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Masculinity and mobilised folklore: the image of the hajduk in the creation of the modern Serbian warrior

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dc.contributor.author Bozanich, Stevan
dc.date.accessioned 2017-08-04T18:25:37Z
dc.date.available 2017-08-04T18:25:37Z
dc.date.copyright 2017 en_US
dc.date.issued 2017-08-04
dc.identifier.uri https://dspace.library.uvic.ca//handle/1828/8402
dc.description.abstract Based on Hobsbawm’s notion of “invented traditions,” this thesis argues that the Serbian warrior tradition, the hajduk, was formalised from the folk oral epic tradition into official state practices. Using reports from the Balkan Wars of 1912-1913, military histories of Yugoslavia’s Second World War, and case files from the International Criminal Tribunal for the Former Yugoslavia (ICTY), this thesis shows how the hajduk epics were used to articulate war programs and formations, to construct perpetrator and victim identities, and to help encourage and justify the levels of violence during the Yugoslav wars of succession, 1991-1995. The thesis shows how the formalising of the invented hajduk tradition made the epics an important part of political and military mobilisation for at least the last two centuries. During Serbia’s modernisation campaign in the nineteenth century, the epic hajduk traditions were codified by Serbian intellectuals and fashioned into national stories of heroism. While cleansing territories of undesirable populations during the Balkan Wars of 1912-1913, the hajduks were portrayed in the tradition of nation builders by the Kingdom of Serbia. The hajduk tradition was also mobilised as Nazi Germany invaded Yugoslavia in 1941, with both Draža Mihailović’s Četniks and Tito’s Partisans appropriating the historic guerrilla tradition. During the “re-traditionalisation” period under Slobodan Milošević in the 1980s, the invented hajduk tradition was again mobilised in the service of war. As Bosnian Muslim bodies were flung from the Mehmed Sokolović Bridge in Višegrad in 1992, the Serbian perpetrators dreamed of themselves as avenging hajduks thus justifying a modern ethnic cleansing. en_US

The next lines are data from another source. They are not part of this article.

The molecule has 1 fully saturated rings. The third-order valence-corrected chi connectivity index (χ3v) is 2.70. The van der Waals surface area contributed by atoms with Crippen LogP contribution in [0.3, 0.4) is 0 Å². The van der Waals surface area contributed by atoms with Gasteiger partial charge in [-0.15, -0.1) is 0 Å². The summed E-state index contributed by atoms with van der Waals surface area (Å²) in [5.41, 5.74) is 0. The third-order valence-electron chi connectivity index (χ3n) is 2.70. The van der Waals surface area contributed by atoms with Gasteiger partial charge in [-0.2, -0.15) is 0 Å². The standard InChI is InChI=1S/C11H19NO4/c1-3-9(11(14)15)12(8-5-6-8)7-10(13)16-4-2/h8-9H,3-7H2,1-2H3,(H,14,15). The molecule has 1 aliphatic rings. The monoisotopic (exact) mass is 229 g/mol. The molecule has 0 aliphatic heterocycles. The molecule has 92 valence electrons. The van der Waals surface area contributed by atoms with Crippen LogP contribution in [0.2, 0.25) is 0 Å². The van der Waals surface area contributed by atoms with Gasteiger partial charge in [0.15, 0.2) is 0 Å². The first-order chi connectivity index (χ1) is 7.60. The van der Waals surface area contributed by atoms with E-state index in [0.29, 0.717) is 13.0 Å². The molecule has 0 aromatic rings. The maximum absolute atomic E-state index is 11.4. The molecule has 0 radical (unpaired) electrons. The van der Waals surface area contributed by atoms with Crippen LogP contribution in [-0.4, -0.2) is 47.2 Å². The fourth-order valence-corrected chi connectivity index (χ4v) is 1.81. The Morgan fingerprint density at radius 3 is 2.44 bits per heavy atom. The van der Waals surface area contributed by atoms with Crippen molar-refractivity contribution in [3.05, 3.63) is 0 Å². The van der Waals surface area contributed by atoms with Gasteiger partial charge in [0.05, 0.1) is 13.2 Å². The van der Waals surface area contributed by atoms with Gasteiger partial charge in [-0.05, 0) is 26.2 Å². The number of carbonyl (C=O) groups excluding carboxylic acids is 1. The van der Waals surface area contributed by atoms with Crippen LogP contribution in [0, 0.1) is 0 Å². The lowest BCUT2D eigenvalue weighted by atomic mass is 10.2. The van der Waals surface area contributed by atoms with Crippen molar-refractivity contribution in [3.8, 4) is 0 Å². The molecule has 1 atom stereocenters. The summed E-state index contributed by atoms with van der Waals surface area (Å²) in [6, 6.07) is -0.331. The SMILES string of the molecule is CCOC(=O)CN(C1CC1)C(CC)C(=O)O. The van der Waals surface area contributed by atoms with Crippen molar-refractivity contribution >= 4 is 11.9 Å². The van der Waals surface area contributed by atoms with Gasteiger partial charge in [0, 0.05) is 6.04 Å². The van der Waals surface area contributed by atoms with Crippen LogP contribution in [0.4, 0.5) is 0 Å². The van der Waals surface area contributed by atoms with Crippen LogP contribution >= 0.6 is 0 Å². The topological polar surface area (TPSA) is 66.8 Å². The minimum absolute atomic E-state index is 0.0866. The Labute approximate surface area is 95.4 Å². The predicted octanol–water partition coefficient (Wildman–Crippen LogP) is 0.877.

dc.language English eng
dc.language.iso en en_US
dc.rights Available to the World Wide Web en_US
dc.subject Serbian history en_US
dc.subject Yugoslavia en_US
dc.subject Yugoslav history en_US
dc.subject hajduk en_US
dc.subject paramilitary en_US
dc.subject insurgency en_US
dc.subject Chetnik en_US
dc.subject Partisan en_US
dc.subject gusle en_US
dc.subject oral folk epic en_US
dc.subject Serbia en_US
dc.subject mass violence en_US
dc.subject atrocity en_US
dc.subject mobilisation en_US
dc.subject genocide en_US
dc.subject ethnic cleansing en_US
dc.subject nationalism en_US
dc.subject ethnicity en_US
dc.subject masculinity en_US
dc.title Masculinity and mobilised folklore: the image of the hajduk in the creation of the modern Serbian warrior en_US
dc.type Thesis en_US
dc.contributor.supervisor Yekelchyk, Serhy
dc.degree.department Department of History en_US
dc.degree.level Master of Arts M.A. en_US
dc.description.scholarlevel Graduate en_US


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